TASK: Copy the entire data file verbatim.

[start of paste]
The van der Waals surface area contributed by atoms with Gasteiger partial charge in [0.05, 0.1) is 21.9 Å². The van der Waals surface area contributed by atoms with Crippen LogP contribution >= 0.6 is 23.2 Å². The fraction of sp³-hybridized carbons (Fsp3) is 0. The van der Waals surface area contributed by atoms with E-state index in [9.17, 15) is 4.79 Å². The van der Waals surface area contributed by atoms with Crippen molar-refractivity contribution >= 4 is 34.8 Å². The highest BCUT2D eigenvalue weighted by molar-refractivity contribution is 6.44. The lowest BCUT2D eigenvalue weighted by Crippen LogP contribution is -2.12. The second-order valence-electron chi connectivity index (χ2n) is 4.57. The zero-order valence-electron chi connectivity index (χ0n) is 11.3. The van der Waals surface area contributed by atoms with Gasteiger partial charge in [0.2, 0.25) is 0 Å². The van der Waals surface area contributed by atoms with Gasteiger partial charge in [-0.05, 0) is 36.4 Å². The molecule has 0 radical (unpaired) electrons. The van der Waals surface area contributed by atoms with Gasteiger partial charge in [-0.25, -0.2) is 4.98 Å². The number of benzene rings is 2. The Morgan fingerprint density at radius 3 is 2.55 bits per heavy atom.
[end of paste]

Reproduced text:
The van der Waals surface area contributed by atoms with Gasteiger partial charge in [0.05, 0.1) is 21.9 Å². The van der Waals surface area contributed by atoms with Crippen LogP contribution >= 0.6 is 23.2 Å². The fraction of sp³-hybridized carbons (Fsp3) is 0. The van der Waals surface area contributed by atoms with E-state index in [9.17, 15) is 4.79 Å². The van der Waals surface area contributed by atoms with Crippen molar-refractivity contribution >= 4 is 34.8 Å². The highest BCUT2D eigenvalue weighted by molar-refractivity contribution is 6.44. The lowest BCUT2D eigenvalue weighted by Crippen LogP contribution is -2.12. The second-order valence-electron chi connectivity index (χ2n) is 4.57. The zero-order valence-electron chi connectivity index (χ0n) is 11.3. The van der Waals surface area contributed by atoms with Gasteiger partial charge in [0.2, 0.25) is 0 Å². The van der Waals surface area contributed by atoms with Gasteiger partial charge in [-0.05, 0) is 36.4 Å². The molecule has 0 radical (unpaired) electrons. The van der Waals surface area contributed by atoms with Gasteiger partial charge in [-0.25, -0.2) is 4.98 Å². The number of benzene rings is 2. The Morgan fingerprint density at radius 3 is 2.55 bits per heavy atom.